A child residing in Los Angeles County, California, is recovering from the plague and public health agencies are searching the wilderness for the source of the infection.
It’s the third case of plague this year in the US. The first two both happened in Colorado, and both were fatal. Last week, an adult in Pueblo County, Colorado, died of the plague, and back in June, the disease killed a Larimer County high school student.
There are about seven cases of plague in the US every year, mostly in the west, where the disease is endemic among wild mammals, especially rodents, in rural or wilderness areas. The bacteria that cause the plague spend part of their life cycle in the digestive systems of fleas that live on wild rodents, which means the plague can spread to pets, livestock, or humans if they get too close. All things considered, it’s a little surprising that more people aren’t infected.
As in other western states, plague is endemic among California’s wild rodents, especially in foothill and mountain areas, but it hasn’t infected a human in the state since 2006. California has had 42 cases of plague since 1970, of which nine were fatal.
Public health officials say that the LA county child may have been infected during family trip in mid-July to Stanislaus National Forest and Yosemite National Park, and they’re investigating the parks and the surrounding area. That process most likely involves testing area wildlife for the plague. In the meantime, park authorities have posted warnings for visitors, including advice on how to protect against plague-bearing fleas.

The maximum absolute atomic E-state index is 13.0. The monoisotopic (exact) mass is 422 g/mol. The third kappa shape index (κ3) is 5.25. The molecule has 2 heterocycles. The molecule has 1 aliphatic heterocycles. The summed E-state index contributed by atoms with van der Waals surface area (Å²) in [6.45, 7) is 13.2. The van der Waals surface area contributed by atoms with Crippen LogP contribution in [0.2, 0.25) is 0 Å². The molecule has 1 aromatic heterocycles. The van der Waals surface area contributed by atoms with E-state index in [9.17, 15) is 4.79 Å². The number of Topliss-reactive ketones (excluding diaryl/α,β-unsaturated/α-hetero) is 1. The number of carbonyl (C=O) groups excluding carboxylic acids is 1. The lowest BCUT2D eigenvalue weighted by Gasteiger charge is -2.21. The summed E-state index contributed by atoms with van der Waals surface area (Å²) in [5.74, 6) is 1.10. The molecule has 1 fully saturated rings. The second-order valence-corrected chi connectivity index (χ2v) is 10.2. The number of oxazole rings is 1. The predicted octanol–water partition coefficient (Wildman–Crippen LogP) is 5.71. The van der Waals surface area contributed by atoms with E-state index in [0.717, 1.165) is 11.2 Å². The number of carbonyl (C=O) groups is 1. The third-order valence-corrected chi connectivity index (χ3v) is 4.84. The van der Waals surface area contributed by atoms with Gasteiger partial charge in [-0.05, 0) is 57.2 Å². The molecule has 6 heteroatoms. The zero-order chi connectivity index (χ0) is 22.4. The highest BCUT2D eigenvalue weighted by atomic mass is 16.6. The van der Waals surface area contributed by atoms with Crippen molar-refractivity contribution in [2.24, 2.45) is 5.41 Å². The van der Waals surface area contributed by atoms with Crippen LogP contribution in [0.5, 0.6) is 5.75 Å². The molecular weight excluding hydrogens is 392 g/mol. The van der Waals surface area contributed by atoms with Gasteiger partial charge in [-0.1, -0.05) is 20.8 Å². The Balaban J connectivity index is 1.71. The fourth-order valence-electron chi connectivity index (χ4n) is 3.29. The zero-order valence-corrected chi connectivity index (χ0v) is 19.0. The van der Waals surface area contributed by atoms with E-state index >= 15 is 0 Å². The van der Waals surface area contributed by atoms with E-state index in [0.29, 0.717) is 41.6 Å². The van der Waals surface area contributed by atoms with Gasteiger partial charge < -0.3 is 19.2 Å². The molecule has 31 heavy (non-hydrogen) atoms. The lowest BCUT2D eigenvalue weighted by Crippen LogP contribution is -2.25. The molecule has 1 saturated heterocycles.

Those plague safety tips being shared with residents of the area include avoiding wild mammals (especially rodents, no matter how cute they are) and wearing insect repellent, especially around the cuffs of trousers, where fleas are most likely to get access. People who live in an area where plague is endemic, are told to keep their pets indoors if possible, as well as treating them for fleas and ticks regularly.
The child is recovering, say officials. These days, antibiotics can fight off the plague easily in most cases; the two Colorado victims were unfortunate exceptions. And doctors say that there’s almost no danger of an outbreak in LA County: unless an infection is left untreated and finds its way into the patient’s lungs, plague isn’t directly transmissible from person to person. The last time that happened in California was in 1924. [California Department of Public Health]